Most of us have long lists of goals we want to accomplish, forcing us to make tough decisions about what to pursue now and what to pursue later.
An important consideration when determining which to pursue now (in other words: good goal management) is considering the effect of goals upon each other.
In particular, we want to create synergies and avoid conflicts.
Goal synergy occurs when two or more goals have an effect greater than the sum of their parts.
In other words: If at all possible, pursue these goals concurrently so you reap the benefits.
Goal conflict occurs when two or more goals have an effect less than the sum of their parts.
In other words: If at all possible, it makes sense to avoid pursuing these goals concurrently. Pursue one first, and then the other down the road.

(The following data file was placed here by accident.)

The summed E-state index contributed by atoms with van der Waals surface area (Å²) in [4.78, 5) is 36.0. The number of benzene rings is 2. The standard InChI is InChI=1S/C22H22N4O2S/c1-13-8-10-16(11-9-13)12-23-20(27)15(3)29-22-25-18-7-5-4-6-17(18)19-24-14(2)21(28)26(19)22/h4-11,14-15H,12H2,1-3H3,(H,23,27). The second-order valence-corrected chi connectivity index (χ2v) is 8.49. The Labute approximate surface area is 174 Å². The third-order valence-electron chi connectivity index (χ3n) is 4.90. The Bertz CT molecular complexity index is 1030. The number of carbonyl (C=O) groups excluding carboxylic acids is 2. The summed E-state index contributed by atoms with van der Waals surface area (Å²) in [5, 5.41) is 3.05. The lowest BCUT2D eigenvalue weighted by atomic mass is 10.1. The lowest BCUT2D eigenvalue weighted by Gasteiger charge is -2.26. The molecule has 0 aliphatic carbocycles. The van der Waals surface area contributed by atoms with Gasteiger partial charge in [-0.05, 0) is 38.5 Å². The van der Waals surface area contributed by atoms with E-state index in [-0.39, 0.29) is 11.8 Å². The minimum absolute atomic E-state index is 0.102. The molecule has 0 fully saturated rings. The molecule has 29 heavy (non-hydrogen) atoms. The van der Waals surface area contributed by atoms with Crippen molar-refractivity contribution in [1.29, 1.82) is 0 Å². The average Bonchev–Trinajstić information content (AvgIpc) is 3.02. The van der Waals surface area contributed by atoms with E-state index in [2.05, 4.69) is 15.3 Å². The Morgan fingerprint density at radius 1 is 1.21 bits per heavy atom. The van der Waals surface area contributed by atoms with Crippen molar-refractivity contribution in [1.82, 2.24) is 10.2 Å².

How Goals Conflict
Sometimes goals draw on the same resources, taxing our productivity system. Example: trying to start two entirely-unrelated, complex businesses.
Other times, progress towards one goal hurts progress towards another. Example: trying to train for a marathon (which involves burning substantial amounts of calories) and trying to train for a bodybuilding competition (which involves consuming substantial amounts of calories.)
These are obvious examples of conflict. Is it always so obvious?
No. These are extreme examples.
Goals conflict in myriad, often subtle ways. And mental models shield many from us too.
The conflict might be obvious, it might not. But the only way to avoid or mitigate goal conflict is to look for it.